Distraught widow insists "My husband was not a witch."
Last month a man suspected of sorcery was killed and his liver eaten by his attackers.
But as Chea Sotheacheath discovered it was not an isolated case. Fear of witchcraft
and its practitioners is common in the countryside and harsh measures are often taken
against those accused of dabbling in the black arts.
Chan Somaly was watching television at home in his village in Kampong Speu when he
was shot and killed last August.
His only crime, according to his wife, Say Kat, was to be falsely accused of being
Kat said her husband was a gifted traditional healer - krou - but he did not practice
She said when he was alive Somaly traveled throughout Kampong Speu selling medicines
and treating patients.
"My husband was not a witch. He was just very good at curing people including
children," she said.
But their neighbors were not convinced and they killed him, then they turned their
attention to his family.
"They killed my husband. ... They burned down my house and they chased me out
of the village," she said, sobbing. She is too scared to return fearing she
would be killed too.
Homeless and having no way of supporting her son or herself, Kat has appealed to
the authorities for help but there has been little progress.
She said she has often gone to the court to try and push her case along but they
did not seem interested.
She said the police have not arrested the murderers who still live in the village.
But Hem Phan, the head of serious crimes for the Kampong Speu police, said there
are a number of problems investigating such cases - the primary one being the large
number of similar complaints they receive each month.
He said in some months they hear of up to 10 murders of those suspected of practicing
"Now the accusation of someone practicing witchcraft seems to happen in every
village," he said.
He pulled out a thick file of documents and said they were all crimes linked to witchcraft
and added the nature of the crime made it difficult to pursue.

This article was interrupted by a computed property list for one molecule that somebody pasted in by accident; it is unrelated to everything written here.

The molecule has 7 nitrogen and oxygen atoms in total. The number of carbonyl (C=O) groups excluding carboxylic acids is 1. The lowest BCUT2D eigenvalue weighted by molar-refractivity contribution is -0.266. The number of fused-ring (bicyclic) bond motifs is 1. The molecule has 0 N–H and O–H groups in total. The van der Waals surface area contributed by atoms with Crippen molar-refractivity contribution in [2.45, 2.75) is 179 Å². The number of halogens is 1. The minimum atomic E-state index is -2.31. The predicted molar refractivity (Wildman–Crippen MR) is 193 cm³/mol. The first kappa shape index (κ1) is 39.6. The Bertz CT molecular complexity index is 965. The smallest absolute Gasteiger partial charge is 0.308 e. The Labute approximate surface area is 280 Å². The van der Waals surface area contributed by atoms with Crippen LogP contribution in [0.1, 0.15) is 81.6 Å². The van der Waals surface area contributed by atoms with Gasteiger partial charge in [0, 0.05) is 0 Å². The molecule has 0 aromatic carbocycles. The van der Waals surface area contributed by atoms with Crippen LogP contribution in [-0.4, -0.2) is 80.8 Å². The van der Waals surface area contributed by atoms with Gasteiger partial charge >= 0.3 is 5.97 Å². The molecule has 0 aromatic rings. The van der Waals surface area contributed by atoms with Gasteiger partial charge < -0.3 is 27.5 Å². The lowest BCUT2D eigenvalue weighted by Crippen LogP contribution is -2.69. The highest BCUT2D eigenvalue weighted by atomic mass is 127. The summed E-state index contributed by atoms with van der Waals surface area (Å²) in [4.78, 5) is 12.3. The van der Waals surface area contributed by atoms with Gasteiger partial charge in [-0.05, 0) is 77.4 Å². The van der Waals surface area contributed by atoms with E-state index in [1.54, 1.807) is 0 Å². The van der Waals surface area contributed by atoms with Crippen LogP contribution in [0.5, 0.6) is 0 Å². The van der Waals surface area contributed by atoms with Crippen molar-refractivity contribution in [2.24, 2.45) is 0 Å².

"Police have trouble investigating these cases because people think they would
be bewitched and killed if they cooperate with the police.
"It is very difficult to explain to people the facts [about witches].
"The people here are superstitious.
"Most of the people when they are sick think that they are being bewitched."
He said that once the witchcraft idea took root it led to a hysteria which often
ended in a killing and then a cycle of revenge was started.
"We have two things happening here. People believe there has been a killing
by witchcraft and the people who are suspected of witchcraft are then killed by the
relatives of the people who have died," he said.
"They kill each other back and forth in revenge."
Phan said the problem seems very deep-rooted. He said he remembered his father telling
him stories of witchcraft when he was a child. But now belief in witchcraft seemed
to be growing, and while it had once been restricted to isolated communities there
was a growing belief among townspeople.
Sin Sopheap, commune chief at Samrong Tong, said the people in his area had a strong
belief in magic and this often lead to trouble and even killings in his commune.
He said when people died from disease witchcraft was often blamed. He said people
accused of witchcraft were then mistreated or killed.
He said that one group of suspected sorcerers and witches were detained and then
faeces were poured on their heads.
Sopheap said that he tried to mediate a solution himself whenever a witchcraft accusation
was made rather than refer them to the authorities.
He said the courts did not treat complaints of witchcraft seriously despite the serious
problems that could ensue if they were not dealt with swiftly.
"Of course, superstition has not been written in the constitution but it is
contained in the Khmer tradition. The people believe in it," he said.
He claimed he's often been asked by angry people for him to give them the go ahead
to kill a suspect.
He said he has found the best way to defuse such a situation is to make both sides
swear an oath - the accused swear they are not practicing black magic and the
accusers accept this and swear not to harm them.
He said this usually signaled an end to the dispute because in the same way people
believe in magic they believe in the power of a sworn oath.
He blamed most of the problems on the krou whom he says feed on people's superstitions
and use witchcraft as a way of explaining away their own incompetence or lack of